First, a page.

There you have it. It is a well made lens with smooth operation than can make competent fisheye images if you don't engage in too much pixel peeping. By the way, it is also available in Sony E mount and micro 4/3 mount. In MFT mount it doesn't cover the complete 180 degree angle of view because it is designed for APS-C.

    So if you want to play around with a fisheye without getting into a lot of money, the 7 Artisans fisheye will put you in business for $139 and produce competent results. Happy shooting


     
    Last edited: Sep 12, 2017
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  2. benhasajeep

    benhasajeep No longer a newbie, moving up!

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    I would consider that very good when comparing the output with the price paid!
     
  3. fmw

    fmw No longer a newbie, moving up!

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    Ben, it is definitely a high value product. The reason I don't rave about it is the softness at the edges. I assume other budget fisheyes display the same characteristic. I have owned both a Rokinon and a Meike and they weren't made nearly as well as this lens. When you are using it, it feels like a camera brand lens and, frankly, better than most of the plastic lenses we see today. It's build quality is impressive. It may be ideal for MFT mount because the extreme edges of the frame simply aren't there.
     
    Last edited: Sep 13, 2017
  4. Gary A.

    Gary A. Been spending a lot of time on here!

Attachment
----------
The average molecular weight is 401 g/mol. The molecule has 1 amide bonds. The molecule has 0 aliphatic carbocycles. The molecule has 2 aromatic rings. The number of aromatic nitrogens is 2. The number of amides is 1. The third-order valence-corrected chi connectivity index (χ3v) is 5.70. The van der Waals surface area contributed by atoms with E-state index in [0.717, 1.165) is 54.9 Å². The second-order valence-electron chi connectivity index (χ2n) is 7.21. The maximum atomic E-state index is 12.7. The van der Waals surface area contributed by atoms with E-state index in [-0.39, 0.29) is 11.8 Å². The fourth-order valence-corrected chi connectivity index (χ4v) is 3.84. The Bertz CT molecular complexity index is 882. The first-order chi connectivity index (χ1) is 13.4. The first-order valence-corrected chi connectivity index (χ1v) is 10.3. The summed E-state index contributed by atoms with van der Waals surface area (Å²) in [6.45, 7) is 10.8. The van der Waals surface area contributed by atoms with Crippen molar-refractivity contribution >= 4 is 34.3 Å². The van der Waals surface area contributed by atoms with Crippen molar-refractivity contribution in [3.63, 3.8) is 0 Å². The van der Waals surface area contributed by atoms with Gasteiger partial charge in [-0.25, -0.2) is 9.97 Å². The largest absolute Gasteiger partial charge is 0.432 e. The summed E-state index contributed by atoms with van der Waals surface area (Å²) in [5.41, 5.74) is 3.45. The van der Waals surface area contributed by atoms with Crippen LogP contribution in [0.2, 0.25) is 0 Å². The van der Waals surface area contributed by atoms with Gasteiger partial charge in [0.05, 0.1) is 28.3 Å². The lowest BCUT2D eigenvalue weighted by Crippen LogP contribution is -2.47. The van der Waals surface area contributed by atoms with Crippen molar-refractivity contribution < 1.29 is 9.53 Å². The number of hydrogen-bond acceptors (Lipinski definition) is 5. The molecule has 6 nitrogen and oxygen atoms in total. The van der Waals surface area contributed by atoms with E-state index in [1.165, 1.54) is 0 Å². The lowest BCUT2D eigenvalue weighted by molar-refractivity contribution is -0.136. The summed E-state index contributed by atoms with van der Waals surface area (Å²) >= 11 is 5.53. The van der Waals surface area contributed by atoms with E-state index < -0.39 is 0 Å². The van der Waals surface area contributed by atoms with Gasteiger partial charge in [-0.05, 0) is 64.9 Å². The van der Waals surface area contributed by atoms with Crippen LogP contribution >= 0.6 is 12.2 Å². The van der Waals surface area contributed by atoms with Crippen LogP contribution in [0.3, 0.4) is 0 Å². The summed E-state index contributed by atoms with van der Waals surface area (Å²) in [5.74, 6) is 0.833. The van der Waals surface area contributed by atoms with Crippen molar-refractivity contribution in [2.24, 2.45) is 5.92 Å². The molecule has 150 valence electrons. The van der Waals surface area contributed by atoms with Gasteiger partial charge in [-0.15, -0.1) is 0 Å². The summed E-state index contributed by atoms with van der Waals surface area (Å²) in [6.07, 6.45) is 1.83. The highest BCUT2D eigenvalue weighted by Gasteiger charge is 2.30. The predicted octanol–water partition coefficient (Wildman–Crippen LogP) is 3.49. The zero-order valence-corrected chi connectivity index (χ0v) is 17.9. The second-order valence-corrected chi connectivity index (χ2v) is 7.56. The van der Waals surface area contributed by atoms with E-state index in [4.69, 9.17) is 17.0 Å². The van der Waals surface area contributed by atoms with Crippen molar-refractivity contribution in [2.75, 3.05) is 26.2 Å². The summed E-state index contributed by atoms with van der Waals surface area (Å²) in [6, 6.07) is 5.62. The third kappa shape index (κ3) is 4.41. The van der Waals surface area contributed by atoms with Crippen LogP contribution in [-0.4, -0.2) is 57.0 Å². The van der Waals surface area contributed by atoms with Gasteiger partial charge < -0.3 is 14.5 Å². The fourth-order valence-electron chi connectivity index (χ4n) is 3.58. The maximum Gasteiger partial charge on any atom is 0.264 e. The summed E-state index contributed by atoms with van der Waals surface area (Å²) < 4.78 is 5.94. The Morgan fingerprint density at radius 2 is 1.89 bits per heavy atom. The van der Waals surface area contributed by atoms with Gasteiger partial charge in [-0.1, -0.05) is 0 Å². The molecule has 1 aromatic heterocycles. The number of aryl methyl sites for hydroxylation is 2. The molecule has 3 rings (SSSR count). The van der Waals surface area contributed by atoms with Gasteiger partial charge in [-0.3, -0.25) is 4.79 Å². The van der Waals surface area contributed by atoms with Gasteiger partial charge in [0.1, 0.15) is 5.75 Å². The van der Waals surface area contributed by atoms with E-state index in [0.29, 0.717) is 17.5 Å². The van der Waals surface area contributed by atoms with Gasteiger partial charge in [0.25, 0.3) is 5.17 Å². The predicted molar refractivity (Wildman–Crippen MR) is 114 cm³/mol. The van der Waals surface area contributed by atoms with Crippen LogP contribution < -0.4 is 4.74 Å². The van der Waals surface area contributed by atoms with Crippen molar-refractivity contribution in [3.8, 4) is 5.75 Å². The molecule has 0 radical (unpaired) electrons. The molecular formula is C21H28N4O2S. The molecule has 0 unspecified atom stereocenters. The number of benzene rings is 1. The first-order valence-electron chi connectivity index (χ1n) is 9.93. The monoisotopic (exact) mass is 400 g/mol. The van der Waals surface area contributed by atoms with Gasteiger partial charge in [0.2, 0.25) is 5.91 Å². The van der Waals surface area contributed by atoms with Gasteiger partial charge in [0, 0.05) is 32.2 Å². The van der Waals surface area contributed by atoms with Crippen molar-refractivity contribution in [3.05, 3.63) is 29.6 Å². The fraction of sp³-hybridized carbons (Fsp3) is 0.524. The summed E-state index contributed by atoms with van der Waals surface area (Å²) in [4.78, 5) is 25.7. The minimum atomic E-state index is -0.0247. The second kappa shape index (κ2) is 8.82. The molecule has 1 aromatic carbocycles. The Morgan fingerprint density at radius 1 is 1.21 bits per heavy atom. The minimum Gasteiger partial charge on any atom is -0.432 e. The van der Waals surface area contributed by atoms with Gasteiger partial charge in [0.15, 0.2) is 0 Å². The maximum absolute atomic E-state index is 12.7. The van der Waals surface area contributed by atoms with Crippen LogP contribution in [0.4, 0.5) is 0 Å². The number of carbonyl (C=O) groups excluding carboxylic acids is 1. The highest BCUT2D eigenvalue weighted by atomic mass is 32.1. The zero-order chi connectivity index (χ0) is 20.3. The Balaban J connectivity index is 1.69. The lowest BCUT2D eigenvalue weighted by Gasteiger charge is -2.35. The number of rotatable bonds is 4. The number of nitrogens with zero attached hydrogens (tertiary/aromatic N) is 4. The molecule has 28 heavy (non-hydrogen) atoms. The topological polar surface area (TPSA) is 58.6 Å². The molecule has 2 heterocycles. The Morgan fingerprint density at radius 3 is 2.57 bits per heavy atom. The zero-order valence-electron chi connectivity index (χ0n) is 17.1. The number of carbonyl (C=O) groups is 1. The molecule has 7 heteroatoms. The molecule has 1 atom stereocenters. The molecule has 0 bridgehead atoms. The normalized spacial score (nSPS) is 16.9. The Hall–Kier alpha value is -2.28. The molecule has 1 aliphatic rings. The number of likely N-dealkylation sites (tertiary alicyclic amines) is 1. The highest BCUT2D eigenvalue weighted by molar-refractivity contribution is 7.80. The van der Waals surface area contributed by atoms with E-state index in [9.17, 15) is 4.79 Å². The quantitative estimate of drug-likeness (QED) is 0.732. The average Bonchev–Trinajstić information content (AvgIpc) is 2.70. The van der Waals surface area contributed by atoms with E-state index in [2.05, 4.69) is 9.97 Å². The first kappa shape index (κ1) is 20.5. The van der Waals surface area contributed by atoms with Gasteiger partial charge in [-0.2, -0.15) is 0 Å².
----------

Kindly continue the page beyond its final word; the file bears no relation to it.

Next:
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    Hey Fred, I have the Rokinon. It is a solid little lens that is also quite sharp.

    Some Street with the 8mm Rokinon.

    #1
    [​IMG]

    #2
    [​IMG]

    Theatre with the Rokinon 8mm:

    #3
    [​IMG]

    #4
    [​IMG]

    I don't attempt to focus, I guess at the distance and set the focus ring according.
     
    Last edited: Sep 13, 2017
  5. Gary A.

    Gary A. Been spending a lot of time on here!

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    PS- The hardest thing to do with this type of lens is keeping one's feet out of the frame.
     
  6. fmw

    fmw No longer a newbie, moving up!

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    Thanks for the images, Gary. I like them. Looks like the Rokinon is perfectly competent as well. I use the monitor on the camera with this lens. It allows me to move the camera forward to keep my body out of the frame.
     
  7. Gary A.

    Gary A. Been spending a lot of time on here!

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    I am wondering about the clickless aperture. I guess I could adapt.
     
  8. fmw

    fmw No longer a newbie, moving up!

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    It seems to be common on Chinese lenses. Since this lens has no electronic connection to the camera you have look at the aperture ring to see where it is set. You can't turn the ring to one side and count the clicks in the other direction. Also it is easier to throw it off if you touch it by mistake I don't particularly like the idea but it isn't a deal breaker for me.